(Editor’s Note: This story was published prior to the coronavirus outbreak and social distancing measures.)
When it comes to tracking down tenants willing to keep their feet planted in a location by reinvesting in it, real estate professionals are finding them where they least expected to …
On the spilled-soda stick of a movie theater floor.
Even as it seems the streaming wars waged by Netflix and others pose an existential threat to the theater business, investors in neighborhood shopping developments are finding that the silver screen is still without compare when it comes to retail centers.
Daniel Salonis, managing partner at Progress Realty Partners, a debt brokerage and private equity firm that acquires commercial real estate, said that, at one North Carolina shopping center the Tinton Falls-based firm closed on, the AMC movie theater was one of the most exciting features.
With few exceptions, companies running cinemas are pouring money into updates to theater interiors — creating an upscale and all-inclusive experience for movie-goers, Salonis said.
He doesn’t think it’s just for show.
“Whenever a tenant is putting a lot of money into their own space, it shows their commitment,” he said. “And they’re normally not doing that unless they see within their own sales it’s going to be profitable for them.”
If the shopping center his company acquired had centered around an older theater that was falling into disrepair, Salonis doubts it would’ve accepted the deal.
But a lot of movie theaters today have been significantly refurbished from the days of schoolroom-hard, popcorn-pasted seating. Not only are screens larger and more high-definition than ever, chairs sometimes creepier than the scariest movie are being replaced by lounge seating now, Salonis said. Some are even starting to come equipped with massage functionality.
It goes hand-in-hand with the new image of these real estate spaces — a concept that is slowly migrating to the region’s cinemas after a reception as crowd-pleasers on the West Coast, Salonis said. They’re nicer; they’re also offering more.
“It definitely depends on the market you’re in,” he said. “But, generally, you’re seeing a lot of movie theaters shifting to more of a dine-in experience, where people are offered food or drinks. We looked at a deal recently with a movie theater with a full-service bar and basically a whole restaurant within the movie theater.”
There’s no end to what movie theater businesses are experimenting with. Cinergy Entertainment Group, which just has a few locations scattered across Texas but is expanding to other sites throughout the country with the help of Northeast developer JLL, is adding not just the dine-in concept to its amenity mix, but bowling arcades, escape rooms and even ax-tossing.
These businesses are hoping to find new ways of attracting people as streaming video competitors — Netflix primarily, but also now Apple and Disney — prove capable of producing their own Oscar-caliber movies. AMC Theaters itself is launching an on-demand film service.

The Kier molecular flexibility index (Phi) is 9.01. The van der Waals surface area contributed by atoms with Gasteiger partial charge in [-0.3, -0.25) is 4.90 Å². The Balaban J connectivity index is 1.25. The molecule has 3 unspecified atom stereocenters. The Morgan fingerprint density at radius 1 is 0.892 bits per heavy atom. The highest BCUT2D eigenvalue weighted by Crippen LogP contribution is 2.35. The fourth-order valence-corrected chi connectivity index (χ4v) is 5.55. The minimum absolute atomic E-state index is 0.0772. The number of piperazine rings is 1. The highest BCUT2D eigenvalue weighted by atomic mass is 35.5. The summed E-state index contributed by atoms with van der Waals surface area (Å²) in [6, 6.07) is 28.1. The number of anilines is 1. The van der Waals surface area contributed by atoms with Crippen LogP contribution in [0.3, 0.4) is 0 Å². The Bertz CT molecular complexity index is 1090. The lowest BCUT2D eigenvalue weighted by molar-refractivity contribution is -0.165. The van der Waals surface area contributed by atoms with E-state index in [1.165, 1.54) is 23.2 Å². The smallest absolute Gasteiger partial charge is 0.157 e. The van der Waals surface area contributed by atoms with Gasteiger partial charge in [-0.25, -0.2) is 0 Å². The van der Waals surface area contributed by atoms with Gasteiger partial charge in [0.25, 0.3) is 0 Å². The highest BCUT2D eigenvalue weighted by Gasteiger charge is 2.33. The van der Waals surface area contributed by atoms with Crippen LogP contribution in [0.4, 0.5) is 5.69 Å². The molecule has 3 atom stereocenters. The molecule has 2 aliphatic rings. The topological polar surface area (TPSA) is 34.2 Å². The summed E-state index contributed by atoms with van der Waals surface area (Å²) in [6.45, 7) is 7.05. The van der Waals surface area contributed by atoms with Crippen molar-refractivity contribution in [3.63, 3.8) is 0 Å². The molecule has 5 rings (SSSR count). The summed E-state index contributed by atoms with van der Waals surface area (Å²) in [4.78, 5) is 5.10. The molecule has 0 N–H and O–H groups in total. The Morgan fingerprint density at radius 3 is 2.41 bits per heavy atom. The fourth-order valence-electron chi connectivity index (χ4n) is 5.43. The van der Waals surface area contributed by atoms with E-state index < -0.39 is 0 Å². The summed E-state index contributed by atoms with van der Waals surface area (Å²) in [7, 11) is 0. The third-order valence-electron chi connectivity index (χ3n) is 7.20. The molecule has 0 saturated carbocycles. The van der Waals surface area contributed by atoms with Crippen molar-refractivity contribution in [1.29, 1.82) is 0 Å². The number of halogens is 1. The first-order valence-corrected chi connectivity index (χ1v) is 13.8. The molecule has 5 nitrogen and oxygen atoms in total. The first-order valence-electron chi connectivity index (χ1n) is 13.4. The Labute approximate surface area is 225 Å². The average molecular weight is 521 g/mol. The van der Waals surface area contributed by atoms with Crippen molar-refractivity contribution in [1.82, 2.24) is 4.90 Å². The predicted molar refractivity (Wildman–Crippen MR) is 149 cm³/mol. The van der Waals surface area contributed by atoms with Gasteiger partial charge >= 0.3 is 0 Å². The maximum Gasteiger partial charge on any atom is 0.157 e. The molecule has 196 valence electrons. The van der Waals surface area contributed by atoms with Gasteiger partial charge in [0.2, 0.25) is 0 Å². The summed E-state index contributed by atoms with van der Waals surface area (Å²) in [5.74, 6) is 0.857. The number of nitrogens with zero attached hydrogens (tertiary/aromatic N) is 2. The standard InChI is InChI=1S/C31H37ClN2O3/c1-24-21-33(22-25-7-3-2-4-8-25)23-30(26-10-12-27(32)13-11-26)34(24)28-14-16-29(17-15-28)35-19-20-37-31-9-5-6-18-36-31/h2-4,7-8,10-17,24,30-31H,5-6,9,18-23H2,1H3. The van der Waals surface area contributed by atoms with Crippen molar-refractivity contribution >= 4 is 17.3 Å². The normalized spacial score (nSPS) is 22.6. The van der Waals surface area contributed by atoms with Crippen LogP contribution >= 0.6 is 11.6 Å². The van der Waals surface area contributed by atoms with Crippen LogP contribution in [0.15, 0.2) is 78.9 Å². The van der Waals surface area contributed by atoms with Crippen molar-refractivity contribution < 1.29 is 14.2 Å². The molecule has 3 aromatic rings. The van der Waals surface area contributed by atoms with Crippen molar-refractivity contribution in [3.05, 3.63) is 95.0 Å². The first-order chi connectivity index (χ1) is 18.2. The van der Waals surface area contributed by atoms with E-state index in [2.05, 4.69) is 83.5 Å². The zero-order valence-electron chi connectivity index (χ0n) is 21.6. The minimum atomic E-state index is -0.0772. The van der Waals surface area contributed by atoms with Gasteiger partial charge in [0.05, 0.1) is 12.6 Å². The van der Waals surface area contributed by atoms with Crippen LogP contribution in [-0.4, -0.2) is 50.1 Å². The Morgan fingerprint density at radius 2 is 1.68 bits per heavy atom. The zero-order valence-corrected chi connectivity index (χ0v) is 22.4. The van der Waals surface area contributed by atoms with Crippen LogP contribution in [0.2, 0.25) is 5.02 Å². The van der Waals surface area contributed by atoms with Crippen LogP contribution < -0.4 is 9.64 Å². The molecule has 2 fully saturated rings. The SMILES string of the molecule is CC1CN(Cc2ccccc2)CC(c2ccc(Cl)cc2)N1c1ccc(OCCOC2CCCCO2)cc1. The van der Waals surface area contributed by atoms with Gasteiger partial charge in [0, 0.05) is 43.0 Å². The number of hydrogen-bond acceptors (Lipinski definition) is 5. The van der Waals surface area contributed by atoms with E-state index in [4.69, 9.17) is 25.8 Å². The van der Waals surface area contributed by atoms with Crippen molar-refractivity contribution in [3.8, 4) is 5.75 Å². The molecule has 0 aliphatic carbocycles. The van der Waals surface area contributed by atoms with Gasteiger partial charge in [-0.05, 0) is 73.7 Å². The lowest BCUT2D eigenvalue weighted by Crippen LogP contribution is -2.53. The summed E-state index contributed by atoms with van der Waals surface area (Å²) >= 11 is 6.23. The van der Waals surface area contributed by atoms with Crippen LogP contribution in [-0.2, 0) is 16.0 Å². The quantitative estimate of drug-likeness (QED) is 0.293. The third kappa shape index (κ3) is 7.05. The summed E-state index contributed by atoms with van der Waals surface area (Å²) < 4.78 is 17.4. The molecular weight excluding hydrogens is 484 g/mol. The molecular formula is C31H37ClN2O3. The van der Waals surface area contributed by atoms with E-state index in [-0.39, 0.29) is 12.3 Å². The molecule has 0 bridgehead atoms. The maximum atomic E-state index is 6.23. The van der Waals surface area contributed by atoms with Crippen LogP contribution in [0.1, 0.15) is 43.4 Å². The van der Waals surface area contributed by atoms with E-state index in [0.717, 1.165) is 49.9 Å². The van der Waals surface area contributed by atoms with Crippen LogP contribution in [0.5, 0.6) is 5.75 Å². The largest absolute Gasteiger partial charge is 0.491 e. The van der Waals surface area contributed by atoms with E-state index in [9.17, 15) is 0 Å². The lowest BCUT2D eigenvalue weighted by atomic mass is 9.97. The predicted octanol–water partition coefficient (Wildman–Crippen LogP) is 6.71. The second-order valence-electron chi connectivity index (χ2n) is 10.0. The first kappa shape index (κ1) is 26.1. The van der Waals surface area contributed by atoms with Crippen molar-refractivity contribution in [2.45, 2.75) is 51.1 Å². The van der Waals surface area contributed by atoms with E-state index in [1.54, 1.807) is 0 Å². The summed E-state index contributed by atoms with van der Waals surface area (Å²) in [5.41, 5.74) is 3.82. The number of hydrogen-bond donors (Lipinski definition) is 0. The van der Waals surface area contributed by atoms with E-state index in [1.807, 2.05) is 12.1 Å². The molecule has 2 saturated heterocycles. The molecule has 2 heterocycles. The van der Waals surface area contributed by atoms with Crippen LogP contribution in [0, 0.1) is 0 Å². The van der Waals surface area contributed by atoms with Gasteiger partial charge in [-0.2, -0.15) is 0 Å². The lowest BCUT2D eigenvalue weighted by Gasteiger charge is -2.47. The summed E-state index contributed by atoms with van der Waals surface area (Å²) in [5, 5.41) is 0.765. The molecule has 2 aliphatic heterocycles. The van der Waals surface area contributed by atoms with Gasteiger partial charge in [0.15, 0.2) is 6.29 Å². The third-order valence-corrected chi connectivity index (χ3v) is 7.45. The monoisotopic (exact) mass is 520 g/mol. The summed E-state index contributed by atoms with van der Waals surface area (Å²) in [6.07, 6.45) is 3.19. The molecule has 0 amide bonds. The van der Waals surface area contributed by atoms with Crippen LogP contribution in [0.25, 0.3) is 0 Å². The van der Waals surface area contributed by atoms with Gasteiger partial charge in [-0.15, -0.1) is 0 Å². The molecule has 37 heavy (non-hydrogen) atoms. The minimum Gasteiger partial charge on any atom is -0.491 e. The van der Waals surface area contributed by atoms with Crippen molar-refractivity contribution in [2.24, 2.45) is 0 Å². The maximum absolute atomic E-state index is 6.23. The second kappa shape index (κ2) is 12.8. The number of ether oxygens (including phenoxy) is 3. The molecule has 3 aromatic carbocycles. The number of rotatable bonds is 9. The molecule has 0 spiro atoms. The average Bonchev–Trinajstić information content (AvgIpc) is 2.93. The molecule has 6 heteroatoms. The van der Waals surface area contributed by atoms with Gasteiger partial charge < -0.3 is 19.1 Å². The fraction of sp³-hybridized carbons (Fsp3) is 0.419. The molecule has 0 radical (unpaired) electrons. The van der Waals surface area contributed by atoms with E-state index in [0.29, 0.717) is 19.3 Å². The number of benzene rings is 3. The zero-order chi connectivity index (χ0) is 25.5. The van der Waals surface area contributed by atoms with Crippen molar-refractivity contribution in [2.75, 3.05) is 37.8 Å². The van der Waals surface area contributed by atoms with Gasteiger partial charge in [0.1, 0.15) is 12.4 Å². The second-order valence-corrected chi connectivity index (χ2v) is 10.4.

But I don’t think movie theaters are going anywhere, even if we might see less of them. Obviously, the idea that people would rather stay inside and watch streaming services like Netflix and binge-watching … that’s all a real phenomenon. But people still want to go out. And theaters play into the experiential aspect that people are looking for.”
— Daniel Salonis, managing partner, Progress Realty Partners
Due to those streaming struggles and the amount movie theater attendance has declined, small theaters in particular have in recent years have fallen short of being the marquee attraction of a retail center.
“But I don’t think movie theaters are going anywhere, even if we might see less of them,” Salonis said. “Obviously, the idea that people would rather stay inside and watch streaming services like Netflix and binge-watching … that’s all a real phenomenon. But people still want to go out. And theaters play into the experiential aspect that people are looking for.”
When theaters haven’t had blockbuster years and have been forced to shutter, the quirks of the way a theater is designed can be awkward for real estate professionals looking to make it suitable for occupation.
“It can be very difficult as well as very expensive to repurpose those spaces,” Salonis said. “You have the steep slopes within each theater. You also have the really tall ceiling heights. So, it’s a unique format.”
Sometimes real estate firms leave the spaces in a “white box” condition, a term referring to a building’s unfinished state prior to a tenant’s own remodeling work.
“And you can try to bring a larger retailer into that space … but, whenever one of those theaters goes out, it can be a challenge for the ownership of the property,” Salonis said. “It takes a lot of money to attract new tenants in those cases.”
Thankfully, not all movie theaters are ready to roll the credits.
Like the traditional brick-and-mortar stores that often surround them, movie theaters are finding new ways to keep the lights on.
“As it has been said, the idea that retail is dying isn’t further from the truth,” Salonis said. “It’s evolving, for sure. … It’s becoming a lot more experiential. People want to have an experience when they go shopping, even if online businesses have a growing market share just because of the convenience.”
Reach Daniel Salonis of Progress Realty Partners at: firstname.lastname@example.org or 732-786-4054.